Enchanting is one way to describe the music of the Hakuoh University Handbell Choir from Japan. Performances by the unique choir have been an annual tradition in Hawaiʻi for 22 years with a number of concerts in February. It’s part of a partnership between Hakuoh University and the University of Hawaiʻi Community Colleges, a partnership that includes more than just music.
“Hakuoh and the University of Hawaiʻi Community Colleges exchange students, they have students that come and spend some time with us each fall,” said John Morton, UH Community Colleges vice president. “They accept our students who go over and have an experience in Japan.”
The handbell choir was founded 25 years ago by Professor Hirotaki Arai and is internationally renown, performing around the world. The 2013 ensemble that traveled to Hawaiʻi is made up of 17 students who have the capacity to ring seven octaves of handbells.
“You forget about the fact that these are handbells playing because they have so many tonalities that it actually sounds like an orchestra,” said Tom Holowach, the director of the Palikū Theatre at Windward Community College. “And I think it is phenomenal that they can get that many different sounds out of a bell.”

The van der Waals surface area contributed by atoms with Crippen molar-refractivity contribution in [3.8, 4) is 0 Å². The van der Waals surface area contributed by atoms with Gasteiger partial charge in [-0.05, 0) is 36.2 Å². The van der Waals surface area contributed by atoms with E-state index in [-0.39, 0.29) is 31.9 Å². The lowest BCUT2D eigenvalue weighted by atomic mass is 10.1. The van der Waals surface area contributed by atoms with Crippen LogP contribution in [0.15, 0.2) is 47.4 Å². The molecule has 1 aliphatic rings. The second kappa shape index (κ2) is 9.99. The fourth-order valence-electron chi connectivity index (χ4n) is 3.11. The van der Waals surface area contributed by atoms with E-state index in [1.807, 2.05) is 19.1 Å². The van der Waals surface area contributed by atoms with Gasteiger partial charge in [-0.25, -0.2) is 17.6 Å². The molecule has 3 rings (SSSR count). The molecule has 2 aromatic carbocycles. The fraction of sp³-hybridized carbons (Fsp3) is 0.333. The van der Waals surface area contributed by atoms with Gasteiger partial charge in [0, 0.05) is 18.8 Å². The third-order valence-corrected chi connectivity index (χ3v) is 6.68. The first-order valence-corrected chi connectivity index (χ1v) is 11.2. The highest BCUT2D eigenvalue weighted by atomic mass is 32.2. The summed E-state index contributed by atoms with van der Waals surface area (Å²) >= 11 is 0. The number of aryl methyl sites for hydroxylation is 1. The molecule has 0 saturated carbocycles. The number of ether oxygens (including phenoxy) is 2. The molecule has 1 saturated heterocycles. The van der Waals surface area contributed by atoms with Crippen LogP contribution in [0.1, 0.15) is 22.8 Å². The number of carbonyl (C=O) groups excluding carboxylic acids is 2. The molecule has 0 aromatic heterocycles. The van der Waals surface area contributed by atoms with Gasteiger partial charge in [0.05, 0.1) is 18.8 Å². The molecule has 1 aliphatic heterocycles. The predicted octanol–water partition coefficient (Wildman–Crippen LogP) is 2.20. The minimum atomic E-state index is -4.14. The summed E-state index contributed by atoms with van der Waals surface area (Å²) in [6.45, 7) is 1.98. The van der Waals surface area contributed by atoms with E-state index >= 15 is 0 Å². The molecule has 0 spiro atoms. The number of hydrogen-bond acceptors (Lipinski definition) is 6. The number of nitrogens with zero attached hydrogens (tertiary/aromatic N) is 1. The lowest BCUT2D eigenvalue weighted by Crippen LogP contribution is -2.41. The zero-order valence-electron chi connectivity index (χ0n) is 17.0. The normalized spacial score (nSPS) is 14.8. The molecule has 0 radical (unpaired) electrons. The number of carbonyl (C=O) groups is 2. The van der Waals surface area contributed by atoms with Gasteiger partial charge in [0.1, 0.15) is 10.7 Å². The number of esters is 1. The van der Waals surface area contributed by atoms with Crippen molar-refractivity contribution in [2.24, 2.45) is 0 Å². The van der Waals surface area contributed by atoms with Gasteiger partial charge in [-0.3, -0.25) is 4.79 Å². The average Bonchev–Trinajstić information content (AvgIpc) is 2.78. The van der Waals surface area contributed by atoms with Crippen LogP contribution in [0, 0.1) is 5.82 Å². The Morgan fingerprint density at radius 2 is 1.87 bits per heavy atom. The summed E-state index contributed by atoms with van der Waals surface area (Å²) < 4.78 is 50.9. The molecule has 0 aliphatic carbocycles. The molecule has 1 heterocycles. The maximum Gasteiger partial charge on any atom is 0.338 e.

The students play about 120 different bells of all sizes during the performances with the heaviest weighing 15 pounds. They ring the bells in a variety of ways including striking them on foam covered tables and using mallets. Crowds of all ages enjoy the performances that include everything from classical music to contemporary Broadway tunes.
“Just how everything, how all the bells came together to make the music,” said Windward Nazarene Academy 8th grader Bailey Lum. “It was really great.”
“The huge bells were really amazing and they held more than one bell in their hands,” said Alii Camacho, a 6th grader at Kamehameha Schools.
“The bell choir is amazing,” added Morton. “I enjoyed each time. I bring my mother. She enjoys it. It is just an amazing repertoire of music and I am glad they share it with us.”